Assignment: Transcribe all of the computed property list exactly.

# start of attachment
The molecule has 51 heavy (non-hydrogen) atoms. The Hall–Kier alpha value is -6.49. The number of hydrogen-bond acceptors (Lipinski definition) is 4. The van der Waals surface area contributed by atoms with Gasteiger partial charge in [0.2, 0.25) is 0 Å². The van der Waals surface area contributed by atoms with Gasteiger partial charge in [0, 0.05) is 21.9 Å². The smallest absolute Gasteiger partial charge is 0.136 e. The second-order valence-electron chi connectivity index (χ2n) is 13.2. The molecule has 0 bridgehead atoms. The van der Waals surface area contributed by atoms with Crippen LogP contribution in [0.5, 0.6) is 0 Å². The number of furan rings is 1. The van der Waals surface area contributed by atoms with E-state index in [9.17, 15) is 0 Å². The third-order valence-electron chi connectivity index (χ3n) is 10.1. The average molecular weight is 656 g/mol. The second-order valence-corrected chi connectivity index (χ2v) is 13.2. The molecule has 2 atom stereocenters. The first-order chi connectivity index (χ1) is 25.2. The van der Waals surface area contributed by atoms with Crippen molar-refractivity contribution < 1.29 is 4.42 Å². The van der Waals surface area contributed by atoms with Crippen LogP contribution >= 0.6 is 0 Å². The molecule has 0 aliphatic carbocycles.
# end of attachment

The molecule has 51 heavy (non-hydrogen) atoms. The Hall–Kier alpha value is -6.49. The number of hydrogen-bond acceptors (Lipinski definition) is 4. The van der Waals surface area contributed by atoms with Gasteiger partial charge in [0.2, 0.25) is 0 Å². The van der Waals surface area contributed by atoms with Gasteiger partial charge in [0, 0.05) is 21.9 Å². The smallest absolute Gasteiger partial charge is 0.136 e. The second-order valence-electron chi connectivity index (χ2n) is 13.2. The molecule has 0 bridgehead atoms. The van der Waals surface area contributed by atoms with Crippen LogP contribution in [0.5, 0.6) is 0 Å². The number of furan rings is 1. The van der Waals surface area contributed by atoms with E-state index in [9.17, 15) is 0 Å². The third-order valence-electron chi connectivity index (χ3n) is 10.1. The average molecular weight is 656 g/mol. The second-order valence-corrected chi connectivity index (χ2v) is 13.2. The molecule has 2 atom stereocenters. The first-order chi connectivity index (χ1) is 25.2. The van der Waals surface area contributed by atoms with Crippen molar-refractivity contribution < 1.29 is 4.42 Å². The van der Waals surface area contributed by atoms with Crippen LogP contribution >= 0.6 is 0 Å². The molecule has 0 aliphatic carbocycles.